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Angela Boatwright's vibrant documentary chronicles the thriving backyard punk scene in Los Angeles.

San Antonio Cinefestival Review: ‘Los Punks: We Are All We Have’

'Los Punks: We Are All We Have.' Photo: Angela Boatwright.
‘Los Punks: We Are All We Have.’ Photo: Angela Boatwright.

Nearly 40 years after Penelope Spheeris’ groundbreaking 1980 documentary The Decline of Western Civilization chronicled the lives of Los Angeles punks, filmmaker Angela Boatwright takes her camera to the neighborhoods of East L.A., South Central, Watts and Boyle Heights to uncover a thriving scene that few who live outside those communities even know about. Los Punks: We Are All We Have gives viewers an intimate look at the contemporary backyard Latino punk scene that’s as involving and exciting as Spheeris’ film.

'Los Punks' director Angela Boatwright's post-screening Q&A at Cinefestival in San Antonio.
‘Los Punks’ director Angela Boatwright’s post-screening Q&A at Cinefestival in San Antonio.

Los Punks highlights an intriguing cross-section of scenemakers. 26-year-old Nacho, who fronts the band Corrupted Youth, puts together shows like an expert impresario with the help of social media. Another promoter is April Desmadre, who at 15 is already an influential part of the scene. She uses the money she makes to help her mother pay the rent, even though it’s clear that the woman is clearly a neglectful parent.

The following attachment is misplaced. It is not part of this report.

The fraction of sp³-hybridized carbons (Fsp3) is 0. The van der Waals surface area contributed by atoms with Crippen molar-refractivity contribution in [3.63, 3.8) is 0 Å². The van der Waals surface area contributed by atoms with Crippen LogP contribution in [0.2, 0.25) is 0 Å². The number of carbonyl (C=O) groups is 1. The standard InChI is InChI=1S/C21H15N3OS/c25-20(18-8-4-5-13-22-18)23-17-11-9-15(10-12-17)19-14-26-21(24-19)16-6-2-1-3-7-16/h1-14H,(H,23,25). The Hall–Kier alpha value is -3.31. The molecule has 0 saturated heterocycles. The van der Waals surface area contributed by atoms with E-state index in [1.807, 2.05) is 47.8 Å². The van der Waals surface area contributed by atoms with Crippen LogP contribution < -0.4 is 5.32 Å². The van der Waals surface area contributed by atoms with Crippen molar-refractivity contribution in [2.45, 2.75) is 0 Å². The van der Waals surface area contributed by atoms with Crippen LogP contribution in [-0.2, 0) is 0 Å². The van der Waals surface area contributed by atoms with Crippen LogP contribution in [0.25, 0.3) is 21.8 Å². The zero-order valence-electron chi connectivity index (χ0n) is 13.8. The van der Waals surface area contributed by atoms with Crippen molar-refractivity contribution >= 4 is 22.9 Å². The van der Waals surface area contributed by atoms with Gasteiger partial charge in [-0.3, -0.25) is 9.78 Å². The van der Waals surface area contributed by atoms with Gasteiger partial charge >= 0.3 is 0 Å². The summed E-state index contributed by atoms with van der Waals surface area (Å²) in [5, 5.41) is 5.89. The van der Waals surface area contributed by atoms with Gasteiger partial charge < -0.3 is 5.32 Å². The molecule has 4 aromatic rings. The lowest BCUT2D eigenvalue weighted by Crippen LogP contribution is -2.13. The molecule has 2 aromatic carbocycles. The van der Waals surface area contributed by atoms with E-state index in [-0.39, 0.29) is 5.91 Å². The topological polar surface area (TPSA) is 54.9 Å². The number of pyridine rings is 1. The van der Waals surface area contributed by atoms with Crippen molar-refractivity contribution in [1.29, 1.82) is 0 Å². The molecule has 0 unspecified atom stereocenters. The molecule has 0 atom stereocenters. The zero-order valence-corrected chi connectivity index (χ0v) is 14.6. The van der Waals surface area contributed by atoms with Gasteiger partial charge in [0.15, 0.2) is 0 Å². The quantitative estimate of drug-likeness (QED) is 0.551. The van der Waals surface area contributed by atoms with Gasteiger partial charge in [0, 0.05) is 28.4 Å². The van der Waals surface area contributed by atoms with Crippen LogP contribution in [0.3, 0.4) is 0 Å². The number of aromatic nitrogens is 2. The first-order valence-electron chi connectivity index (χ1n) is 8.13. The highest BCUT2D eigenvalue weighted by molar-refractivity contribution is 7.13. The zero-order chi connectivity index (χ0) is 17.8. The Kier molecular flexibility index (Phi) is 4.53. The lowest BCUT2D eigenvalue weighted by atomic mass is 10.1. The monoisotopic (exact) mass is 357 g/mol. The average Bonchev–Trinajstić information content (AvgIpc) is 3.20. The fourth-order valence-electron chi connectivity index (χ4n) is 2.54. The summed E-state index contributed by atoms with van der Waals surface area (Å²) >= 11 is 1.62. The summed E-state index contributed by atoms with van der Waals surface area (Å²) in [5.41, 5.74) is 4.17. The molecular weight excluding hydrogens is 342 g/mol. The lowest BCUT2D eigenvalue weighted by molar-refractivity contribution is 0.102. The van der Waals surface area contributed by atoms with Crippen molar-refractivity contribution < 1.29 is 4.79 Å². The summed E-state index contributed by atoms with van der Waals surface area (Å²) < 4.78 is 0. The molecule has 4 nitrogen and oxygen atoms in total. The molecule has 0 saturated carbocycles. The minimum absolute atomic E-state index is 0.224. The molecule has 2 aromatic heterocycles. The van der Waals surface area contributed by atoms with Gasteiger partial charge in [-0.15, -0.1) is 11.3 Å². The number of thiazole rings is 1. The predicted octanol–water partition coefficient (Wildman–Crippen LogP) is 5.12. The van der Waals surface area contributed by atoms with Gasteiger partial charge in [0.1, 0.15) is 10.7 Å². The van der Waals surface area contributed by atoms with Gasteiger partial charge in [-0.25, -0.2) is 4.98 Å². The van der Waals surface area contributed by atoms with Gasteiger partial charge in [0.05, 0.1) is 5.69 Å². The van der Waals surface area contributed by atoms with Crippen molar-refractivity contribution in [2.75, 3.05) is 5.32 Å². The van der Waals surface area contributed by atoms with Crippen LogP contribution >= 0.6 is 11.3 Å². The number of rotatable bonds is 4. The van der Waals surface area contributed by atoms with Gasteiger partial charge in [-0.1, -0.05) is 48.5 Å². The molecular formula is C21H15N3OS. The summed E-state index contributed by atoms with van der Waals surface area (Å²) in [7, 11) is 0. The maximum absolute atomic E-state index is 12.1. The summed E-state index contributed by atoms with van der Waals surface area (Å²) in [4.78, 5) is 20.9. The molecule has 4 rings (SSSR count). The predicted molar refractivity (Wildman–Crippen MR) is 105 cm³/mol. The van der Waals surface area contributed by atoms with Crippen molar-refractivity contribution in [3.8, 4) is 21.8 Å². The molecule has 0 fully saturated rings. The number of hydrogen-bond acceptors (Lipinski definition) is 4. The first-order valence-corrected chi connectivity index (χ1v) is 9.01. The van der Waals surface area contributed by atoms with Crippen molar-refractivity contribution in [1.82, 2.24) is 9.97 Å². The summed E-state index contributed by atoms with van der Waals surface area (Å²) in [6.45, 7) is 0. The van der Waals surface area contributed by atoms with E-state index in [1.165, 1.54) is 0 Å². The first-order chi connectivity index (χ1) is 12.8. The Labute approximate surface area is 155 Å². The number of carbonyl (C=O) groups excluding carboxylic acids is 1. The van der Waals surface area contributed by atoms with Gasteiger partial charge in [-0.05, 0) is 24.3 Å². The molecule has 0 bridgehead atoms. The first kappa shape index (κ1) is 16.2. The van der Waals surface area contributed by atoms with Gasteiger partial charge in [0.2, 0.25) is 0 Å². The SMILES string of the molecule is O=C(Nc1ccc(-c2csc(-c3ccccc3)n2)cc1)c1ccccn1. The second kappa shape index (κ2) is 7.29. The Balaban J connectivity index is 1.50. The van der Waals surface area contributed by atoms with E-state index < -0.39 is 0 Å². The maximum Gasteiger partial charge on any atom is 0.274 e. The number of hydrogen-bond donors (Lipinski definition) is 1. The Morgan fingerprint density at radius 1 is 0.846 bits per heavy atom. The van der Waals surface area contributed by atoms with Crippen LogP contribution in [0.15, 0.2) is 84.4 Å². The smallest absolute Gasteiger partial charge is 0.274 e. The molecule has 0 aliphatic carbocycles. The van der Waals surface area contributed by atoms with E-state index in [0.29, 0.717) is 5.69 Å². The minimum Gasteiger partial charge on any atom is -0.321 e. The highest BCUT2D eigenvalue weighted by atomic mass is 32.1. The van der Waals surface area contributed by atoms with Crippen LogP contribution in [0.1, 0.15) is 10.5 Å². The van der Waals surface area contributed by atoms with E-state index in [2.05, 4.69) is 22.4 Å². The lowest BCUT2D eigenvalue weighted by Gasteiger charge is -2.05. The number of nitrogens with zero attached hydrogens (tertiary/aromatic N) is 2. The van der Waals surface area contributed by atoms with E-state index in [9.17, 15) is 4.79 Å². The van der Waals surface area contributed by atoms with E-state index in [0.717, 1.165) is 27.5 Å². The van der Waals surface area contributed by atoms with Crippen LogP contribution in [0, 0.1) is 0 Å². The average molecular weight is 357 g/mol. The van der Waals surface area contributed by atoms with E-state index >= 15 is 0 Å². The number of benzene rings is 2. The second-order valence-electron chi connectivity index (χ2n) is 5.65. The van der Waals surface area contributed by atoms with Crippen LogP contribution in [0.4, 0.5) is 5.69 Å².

Alex Podorro, who fronts the band Psyk Ward, discusses his suicide attempts and how he wrote most of the songs while confined to a mental hospital. Now pursuing a career as a chef, he hopes to win the approval of his upper-middle-class father.

Rhythmic Asylum vocalist Gary Alvarez comes from a family of refugees who are proud of their accomplishments in their adopted country, and he is pursuing a law degree between gigs. There’s also Jenni Oi, an enthusiastic groupie who doesn’t allow the fact that she was born with one arm stop her from plunging headfirst into the milieu. Indeed, as someone comments early on in the film, no one cares who or what you are. It’s an inclusive environment.

Of course, since it’s punk rock, there are mosh pit fights, assorted acts of violence and police interventions, but the overriding feeling one gets when viewing the film is a sense of community, and how punk rock brings these people together. The music also helps to insulate them from the tragedies — shootings, stabbings, grinding poverty — many of them face every day.

There’s a great deal of humor in the film, too. The Cinefestival audience was amused by such band names as Pleasure Wound and lines like Alvarez’ observation, “I have a minor in history and a major in Political Science, so I hate the world.” It’s also hilarious to see how Nacho slickly smooths over conflicts with law enforcement and irate neighbors — “Have a good evening, sir.”

In a post-screening Q&A, Boatwright, who is neither Latina or Angeleno, described how she gained the trust of the participants in order to get the access needed for such an intimate portrait. Her direction strikes a nice balance between the mayhem of the shows and the more tranquil glimpses into the personal lives of her subjects. Fortunato Procopio and Josh Salzman’s camerawork is admirable, exclusively using existing light, and it’s all nicely assembled by editor Tyler Hubby.

Los Punks: We Are All We Have was reviewed at Cinefestival San Antonio on February 26, 2016.

About Kurt Gardner

Writer, critic and inbound marketing expert whose passion for odd culture knows no bounds.

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